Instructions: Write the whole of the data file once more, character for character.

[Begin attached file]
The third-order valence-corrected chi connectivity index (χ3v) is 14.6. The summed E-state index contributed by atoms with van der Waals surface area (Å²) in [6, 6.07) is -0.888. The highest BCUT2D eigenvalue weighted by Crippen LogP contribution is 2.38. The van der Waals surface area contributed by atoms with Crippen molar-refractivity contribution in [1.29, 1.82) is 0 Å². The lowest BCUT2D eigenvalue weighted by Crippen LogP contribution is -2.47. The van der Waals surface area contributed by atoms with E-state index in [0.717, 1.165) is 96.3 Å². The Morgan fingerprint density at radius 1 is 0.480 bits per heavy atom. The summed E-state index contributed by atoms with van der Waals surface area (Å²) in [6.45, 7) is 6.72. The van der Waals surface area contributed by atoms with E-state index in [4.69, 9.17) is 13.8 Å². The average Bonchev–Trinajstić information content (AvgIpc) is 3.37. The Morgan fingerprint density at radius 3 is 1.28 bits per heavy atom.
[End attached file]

The third-order valence-corrected chi connectivity index (χ3v) is 14.6. The summed E-state index contributed by atoms with van der Waals surface area (Å²) in [6, 6.07) is -0.888. The highest BCUT2D eigenvalue weighted by Crippen LogP contribution is 2.38. The van der Waals surface area contributed by atoms with Crippen molar-refractivity contribution in [1.29, 1.82) is 0 Å². The lowest BCUT2D eigenvalue weighted by Crippen LogP contribution is -2.47. The van der Waals surface area contributed by atoms with E-state index in [0.717, 1.165) is 96.3 Å². The Morgan fingerprint density at radius 1 is 0.480 bits per heavy atom. The summed E-state index contributed by atoms with van der Waals surface area (Å²) in [6.45, 7) is 6.72. The van der Waals surface area contributed by atoms with E-state index in [4.69, 9.17) is 13.8 Å². The average Bonchev–Trinajstić information content (AvgIpc) is 3.37. The Morgan fingerprint density at radius 3 is 1.28 bits per heavy atom.